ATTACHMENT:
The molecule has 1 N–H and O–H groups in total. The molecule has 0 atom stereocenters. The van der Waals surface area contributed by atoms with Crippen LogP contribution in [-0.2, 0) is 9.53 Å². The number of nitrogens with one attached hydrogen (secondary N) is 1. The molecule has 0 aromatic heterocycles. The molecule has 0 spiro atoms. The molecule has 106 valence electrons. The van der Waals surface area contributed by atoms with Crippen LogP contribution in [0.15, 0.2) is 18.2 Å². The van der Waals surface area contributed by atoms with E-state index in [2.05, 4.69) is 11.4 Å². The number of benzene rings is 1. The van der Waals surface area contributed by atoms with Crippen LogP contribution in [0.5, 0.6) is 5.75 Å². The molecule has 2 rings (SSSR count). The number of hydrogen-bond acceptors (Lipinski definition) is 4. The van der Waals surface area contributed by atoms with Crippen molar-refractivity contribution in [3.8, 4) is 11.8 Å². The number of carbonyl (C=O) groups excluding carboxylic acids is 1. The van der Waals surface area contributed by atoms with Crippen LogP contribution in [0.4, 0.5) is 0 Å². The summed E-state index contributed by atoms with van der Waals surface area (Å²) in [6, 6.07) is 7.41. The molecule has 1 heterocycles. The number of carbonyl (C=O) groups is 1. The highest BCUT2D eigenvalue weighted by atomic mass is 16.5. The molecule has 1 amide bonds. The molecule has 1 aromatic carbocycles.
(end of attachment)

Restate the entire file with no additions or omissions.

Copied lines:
The molecule has 1 N–H and O–H groups in total. The molecule has 0 atom stereocenters. The van der Waals surface area contributed by atoms with Crippen LogP contribution in [-0.2, 0) is 9.53 Å². The number of nitrogens with one attached hydrogen (secondary N) is 1. The molecule has 0 aromatic heterocycles. The molecule has 0 spiro atoms. The molecule has 106 valence electrons. The van der Waals surface area contributed by atoms with Crippen LogP contribution in [0.15, 0.2) is 18.2 Å². The van der Waals surface area contributed by atoms with E-state index in [2.05, 4.69) is 11.4 Å². The number of benzene rings is 1. The van der Waals surface area contributed by atoms with Crippen LogP contribution in [0.5, 0.6) is 5.75 Å². The molecule has 2 rings (SSSR count). The number of hydrogen-bond acceptors (Lipinski definition) is 4. The van der Waals surface area contributed by atoms with Crippen molar-refractivity contribution in [3.8, 4) is 11.8 Å². The number of carbonyl (C=O) groups excluding carboxylic acids is 1. The van der Waals surface area contributed by atoms with Crippen LogP contribution in [0.4, 0.5) is 0 Å². The summed E-state index contributed by atoms with van der Waals surface area (Å²) in [6, 6.07) is 7.41. The molecule has 1 heterocycles. The number of carbonyl (C=O) groups is 1. The highest BCUT2D eigenvalue weighted by atomic mass is 16.5. The molecule has 1 amide bonds. The molecule has 1 aromatic carbocycles.